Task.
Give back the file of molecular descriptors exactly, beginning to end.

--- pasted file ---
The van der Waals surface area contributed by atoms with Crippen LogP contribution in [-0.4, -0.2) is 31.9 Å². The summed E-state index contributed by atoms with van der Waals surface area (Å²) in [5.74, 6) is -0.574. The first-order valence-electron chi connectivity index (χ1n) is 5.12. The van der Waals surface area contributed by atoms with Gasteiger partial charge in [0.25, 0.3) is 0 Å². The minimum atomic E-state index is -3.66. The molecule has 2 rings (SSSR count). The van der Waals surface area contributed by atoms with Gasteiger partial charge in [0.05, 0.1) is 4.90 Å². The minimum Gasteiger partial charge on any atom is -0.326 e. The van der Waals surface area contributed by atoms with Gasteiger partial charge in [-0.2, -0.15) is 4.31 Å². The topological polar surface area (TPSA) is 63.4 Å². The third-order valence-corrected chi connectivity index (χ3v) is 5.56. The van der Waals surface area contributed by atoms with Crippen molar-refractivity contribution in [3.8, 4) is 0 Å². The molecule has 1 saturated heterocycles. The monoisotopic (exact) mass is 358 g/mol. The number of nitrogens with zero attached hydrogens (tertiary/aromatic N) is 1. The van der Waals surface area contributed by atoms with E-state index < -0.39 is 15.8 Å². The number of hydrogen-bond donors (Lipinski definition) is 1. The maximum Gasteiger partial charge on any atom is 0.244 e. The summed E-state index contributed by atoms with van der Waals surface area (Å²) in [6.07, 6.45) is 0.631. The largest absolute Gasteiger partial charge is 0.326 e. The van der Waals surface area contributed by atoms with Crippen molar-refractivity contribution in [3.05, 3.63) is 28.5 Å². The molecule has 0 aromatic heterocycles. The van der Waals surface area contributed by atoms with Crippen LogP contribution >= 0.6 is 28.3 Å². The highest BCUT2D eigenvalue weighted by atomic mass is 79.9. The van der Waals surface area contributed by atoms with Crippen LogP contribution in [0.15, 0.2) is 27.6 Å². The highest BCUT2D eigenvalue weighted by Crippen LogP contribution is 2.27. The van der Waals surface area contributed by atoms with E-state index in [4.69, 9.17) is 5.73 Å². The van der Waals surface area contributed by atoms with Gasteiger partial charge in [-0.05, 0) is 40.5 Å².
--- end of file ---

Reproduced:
The van der Waals surface area contributed by atoms with Crippen LogP contribution in [-0.4, -0.2) is 31.9 Å². The summed E-state index contributed by atoms with van der Waals surface area (Å²) in [5.74, 6) is -0.574. The first-order valence-electron chi connectivity index (χ1n) is 5.12. The van der Waals surface area contributed by atoms with Gasteiger partial charge in [0.25, 0.3) is 0 Å². The minimum atomic E-state index is -3.66. The molecule has 2 rings (SSSR count). The van der Waals surface area contributed by atoms with Gasteiger partial charge in [0.05, 0.1) is 4.90 Å². The minimum Gasteiger partial charge on any atom is -0.326 e. The van der Waals surface area contributed by atoms with Gasteiger partial charge in [-0.2, -0.15) is 4.31 Å². The topological polar surface area (TPSA) is 63.4 Å². The third-order valence-corrected chi connectivity index (χ3v) is 5.56. The van der Waals surface area contributed by atoms with Crippen molar-refractivity contribution in [3.8, 4) is 0 Å². The molecule has 1 saturated heterocycles. The monoisotopic (exact) mass is 358 g/mol. The number of nitrogens with zero attached hydrogens (tertiary/aromatic N) is 1. The van der Waals surface area contributed by atoms with E-state index < -0.39 is 15.8 Å². The number of hydrogen-bond donors (Lipinski definition) is 1. The maximum Gasteiger partial charge on any atom is 0.244 e. The summed E-state index contributed by atoms with van der Waals surface area (Å²) in [6.07, 6.45) is 0.631. The largest absolute Gasteiger partial charge is 0.326 e. The van der Waals surface area contributed by atoms with Crippen molar-refractivity contribution in [3.05, 3.63) is 28.5 Å². The molecule has 0 aromatic heterocycles. The van der Waals surface area contributed by atoms with Crippen LogP contribution >= 0.6 is 28.3 Å². The highest BCUT2D eigenvalue weighted by atomic mass is 79.9. The van der Waals surface area contributed by atoms with Crippen LogP contribution in [0.15, 0.2) is 27.6 Å². The highest BCUT2D eigenvalue weighted by Crippen LogP contribution is 2.27. The van der Waals surface area contributed by atoms with E-state index in [4.69, 9.17) is 5.73 Å². The van der Waals surface area contributed by atoms with Gasteiger partial charge in [-0.05, 0) is 40.5 Å².